Candocuronium iodide (formerly recognized as chandonium or HS-310[1]) is the prototypical azasteroidal neuromuscular-blocking drug or skeletal muscle relaxant in the category of non-depolarizing neuromuscular-blocking drugs. Its potential adjunctive use in anesthesia to facilitate endotracheal intubation and to provide skeletal muscle relaxation during surgery or mechanical ventilation was briefly evaluated in clinical studies in India, but further development was discontinued because of attendant undesirable cardiovasular effects, primarily tachycardia that was no worse than but also not an improvement over the clinically established pancuronium.[2][3][4][5] Chandonium demonstrated a short duration and a rapid onset of action, with little or no ganglion blocking activity, and it was only slightly less potent than pancuronium bromide.[1]

As noted with other well established neuromuscular blocking agents, chandonium preferentially antagonizes competitively the nicotinic subtype of acetycholine receptors.[6] The agent was developed by researchers in the laboratories of Harkishan Singh at the Panjab University in Chandigarh, India, as part of the ongoing search for the Holy Grail of neuromuscular blocking agents: a non-depolarizing replacement for the most popular clinically used depolarizing agent, succinylcholine (suxamethonium).

The mono- and bis-quaternary azasteroid series of compounds (to which chandonium belongs) stems from the same principle that led to the invention of aminosteroids such as pancuronium, vecuronium and rocuronium: the use of the steroid skeleton to provide a somewhat rigid distance between the two quaternary ammoniumm centers with appendages incorporating fragments of choline or acetylcholine. The discovery program, initiated by Singh,[7] initially led to the synthesis of a bis-quaternary non-depolarizing agent labelled HS-342 (4,17a-dimethyl-4,17a-diaza-D-homo-5α-androstane dimethiodide) that was equipotent with tubocurarine and with one-third its duration of action but not suitable for further clinical evaluation.[8][9]

Modifications around the structure of HS-342 led to two other notable agents, HS-347 and HS-310 (subsequently named chandonium).[1][7] HS-347 was equipotent with tubocurarine but also exhibited considerable ganglion blocking activity, whereas chandonium appeared to be suitably placed for clinical trials following encouraging preclinical evaluations.[10][11][12][13]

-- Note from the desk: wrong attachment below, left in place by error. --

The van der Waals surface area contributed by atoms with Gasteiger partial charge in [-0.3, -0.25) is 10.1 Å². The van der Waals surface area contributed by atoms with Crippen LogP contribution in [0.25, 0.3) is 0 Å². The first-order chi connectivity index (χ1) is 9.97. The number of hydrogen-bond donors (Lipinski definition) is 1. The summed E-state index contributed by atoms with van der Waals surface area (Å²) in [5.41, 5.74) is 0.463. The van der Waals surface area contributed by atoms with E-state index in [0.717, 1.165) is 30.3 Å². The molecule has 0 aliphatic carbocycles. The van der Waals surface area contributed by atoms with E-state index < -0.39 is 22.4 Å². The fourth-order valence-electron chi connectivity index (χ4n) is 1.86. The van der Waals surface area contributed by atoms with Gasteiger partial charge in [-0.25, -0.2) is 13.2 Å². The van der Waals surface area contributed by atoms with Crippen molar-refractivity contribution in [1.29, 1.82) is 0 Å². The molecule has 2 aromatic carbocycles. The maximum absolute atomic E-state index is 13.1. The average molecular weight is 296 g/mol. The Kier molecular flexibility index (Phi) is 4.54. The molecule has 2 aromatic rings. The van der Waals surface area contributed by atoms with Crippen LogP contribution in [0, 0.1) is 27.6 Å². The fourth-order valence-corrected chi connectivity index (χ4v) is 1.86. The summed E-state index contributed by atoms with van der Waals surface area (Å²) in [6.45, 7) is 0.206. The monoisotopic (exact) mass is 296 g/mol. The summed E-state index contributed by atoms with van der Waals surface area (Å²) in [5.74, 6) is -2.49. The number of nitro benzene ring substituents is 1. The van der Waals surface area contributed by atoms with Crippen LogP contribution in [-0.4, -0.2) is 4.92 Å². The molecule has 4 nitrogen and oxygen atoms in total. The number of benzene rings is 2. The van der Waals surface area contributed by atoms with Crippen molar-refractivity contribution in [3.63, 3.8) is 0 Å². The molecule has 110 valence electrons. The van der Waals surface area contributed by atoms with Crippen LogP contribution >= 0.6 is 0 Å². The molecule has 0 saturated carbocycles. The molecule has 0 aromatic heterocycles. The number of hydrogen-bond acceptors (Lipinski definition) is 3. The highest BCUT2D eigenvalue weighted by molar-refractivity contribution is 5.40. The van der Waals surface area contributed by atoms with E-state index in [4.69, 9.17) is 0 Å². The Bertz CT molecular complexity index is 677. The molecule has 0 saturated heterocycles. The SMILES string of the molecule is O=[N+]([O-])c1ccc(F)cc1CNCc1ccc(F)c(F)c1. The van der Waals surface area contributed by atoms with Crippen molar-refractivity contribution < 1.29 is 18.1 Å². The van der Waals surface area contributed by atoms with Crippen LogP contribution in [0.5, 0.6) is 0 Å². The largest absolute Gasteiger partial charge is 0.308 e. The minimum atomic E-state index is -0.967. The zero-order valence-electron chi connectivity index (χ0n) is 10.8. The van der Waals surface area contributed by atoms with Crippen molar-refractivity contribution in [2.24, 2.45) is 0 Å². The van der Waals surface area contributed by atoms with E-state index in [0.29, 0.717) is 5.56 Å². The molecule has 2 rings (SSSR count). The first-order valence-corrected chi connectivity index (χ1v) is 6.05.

As already noted, chandonium still did not provide the desirable profile and a further extension of research was undertaken to overcome the limitations of chandonium. This led to four more promising compounds, HS-692, HS-693, HS-704 and HS-705.[14] The onset and duration of these four agents were indinguishable from those of chandonium, but, unfortunately, all demonstrated profound vagolytic effects and much weaker potencies than those of chandonium.[11] To improve on the potency, further modifications of the chandonium nucleus were undertaken, leading to the identification of yet another promising compound, HS-626.[15] Unfortunately, upon further preclinical evaluations in the cat and isolated preparations,[16] it was clearly evident that, although HS-626 demonstrated a slightly more desirable neuromuscular blocking profile than that of chandonium, the overall degree of improvement was insufficient to warrant advancement to clinical testing.

Overall, Singh's research group discovered and identified chandonium which spawned numerous related neuromuscular blocking agents with short durations of action but also attendant with undesirable cardiovascular effects. Subsequent further attempts to attain the intended goal led the group to explore other modifications at the 3 and 16 positions of the androstane nucleus,[17][18] but the admirable undaunted persistence has not yet yielded an agent worthy of expanded evaluation to clinical testing in this azasteroidal class of neuromuscular blocking agents.


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